Groundswell is developing two or more resilience centers in West Atlanta in collaboration with Partnership for Southern Equity (PSE), Spelman College, Morehouse College, Morehouse College of Medicine, and Clark-Atlanta University. The larger resilience center will serve the HBCU campus community, called the Atlanta University Center. The second resiliency center will be located in the energy-burdened low-income residential neighborhood just west of the AUC, and will serve critical energy needs for residents during potential outages.
The Breaking Barriers project is designed to both demonstrate energy innovation and improve electricity resilience at four Historically Black Colleges and Universities (HBCUs) in West Atlanta. Supported by the National Renewable Energy Laboratory (NREL), Breaking Barriers, led by Groundswell, worked with its partners to design an innovative urban energy resiliency hub integrating microgrid technology, solar generation, and energy storage. For the community, several candidate community facilities are being evaluated to host a solar + storage project that would provide at least 8 hours of critical services for low-income residents. These hubs will help Atlanta HBCUs and the energy-burdened broader community become resilient, and will also inform new course curricula at Atlanta University Center campuses, and inspire similar efforts at other HBCUs throughout the Southeast.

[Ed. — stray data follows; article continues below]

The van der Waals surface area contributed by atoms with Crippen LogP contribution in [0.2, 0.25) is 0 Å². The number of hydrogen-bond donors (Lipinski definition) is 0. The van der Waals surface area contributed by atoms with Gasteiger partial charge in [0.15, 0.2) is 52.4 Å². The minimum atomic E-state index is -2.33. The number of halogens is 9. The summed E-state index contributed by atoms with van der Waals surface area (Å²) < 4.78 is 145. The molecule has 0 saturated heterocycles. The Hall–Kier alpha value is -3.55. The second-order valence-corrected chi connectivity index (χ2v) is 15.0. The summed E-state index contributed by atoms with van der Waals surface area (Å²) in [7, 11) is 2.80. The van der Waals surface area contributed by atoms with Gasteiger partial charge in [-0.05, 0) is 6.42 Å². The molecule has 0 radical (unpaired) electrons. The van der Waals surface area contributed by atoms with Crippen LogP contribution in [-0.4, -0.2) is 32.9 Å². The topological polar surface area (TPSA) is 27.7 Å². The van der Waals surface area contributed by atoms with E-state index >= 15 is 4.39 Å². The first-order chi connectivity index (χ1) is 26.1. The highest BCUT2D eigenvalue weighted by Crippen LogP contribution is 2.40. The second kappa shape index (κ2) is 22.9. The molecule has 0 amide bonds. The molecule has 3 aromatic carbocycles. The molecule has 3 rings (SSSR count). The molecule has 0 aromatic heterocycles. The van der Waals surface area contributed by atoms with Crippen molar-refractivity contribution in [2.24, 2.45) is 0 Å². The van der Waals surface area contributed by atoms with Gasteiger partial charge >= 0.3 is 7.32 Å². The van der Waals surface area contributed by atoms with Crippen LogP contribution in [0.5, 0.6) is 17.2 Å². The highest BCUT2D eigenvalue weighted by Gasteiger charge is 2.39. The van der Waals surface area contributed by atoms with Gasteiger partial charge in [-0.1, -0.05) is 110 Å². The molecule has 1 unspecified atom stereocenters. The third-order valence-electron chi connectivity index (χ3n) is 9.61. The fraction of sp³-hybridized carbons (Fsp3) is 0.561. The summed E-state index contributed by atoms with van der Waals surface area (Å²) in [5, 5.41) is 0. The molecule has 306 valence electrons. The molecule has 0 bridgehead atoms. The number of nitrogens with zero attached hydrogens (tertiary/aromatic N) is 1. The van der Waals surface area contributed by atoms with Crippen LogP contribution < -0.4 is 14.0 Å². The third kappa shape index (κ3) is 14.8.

Breaking Barriers partners hosted six virtual community meetings and received community buy-in from West Atlanta residents who had never seen a solar panel or heard of a resiliency center prior to the meetings. To highlight this support and maintain critical community connections, the chair of Atlanta’s Neighborhood Planning Unit T joined Breaking Barriers’ monthly meetings as a community representative. Additionally, the Atlanta Mayor’s office, the City of Atlanta Office of Sustainability, and a local Congressional Representative agreed to formally support the project.
Georgia Power Corporation engaged with Breaking Barriers partner organizations during development to help design the systems and to learn more about microgrids and solar from NREL, and to support the HBCU community with innovation. Georgia Power Corporation is moving the utility forward, despite a low-cost electricity market, and no regulatory or legislative requirements to generate solar or community solar.
Breaking Barriers received funding from the U.S. Department of Energy’s National Renewable Energy Laboratory (NREL). This partnership was announced in April 2020 and represents one of just eight project-teams chosen to join the Solar Energy Innovation Network (SEIN). NREL pursues fundamental research and development of renewable energy and energy efficiency technologies to transform the way we use energy. NREL leads the SEIN program with funding from the US Department of Energy’s Solar Energy Technologies Office.
Click here to read a report summarizing Breaking Barriers’ findings.
Read more about Breaking Barriers here.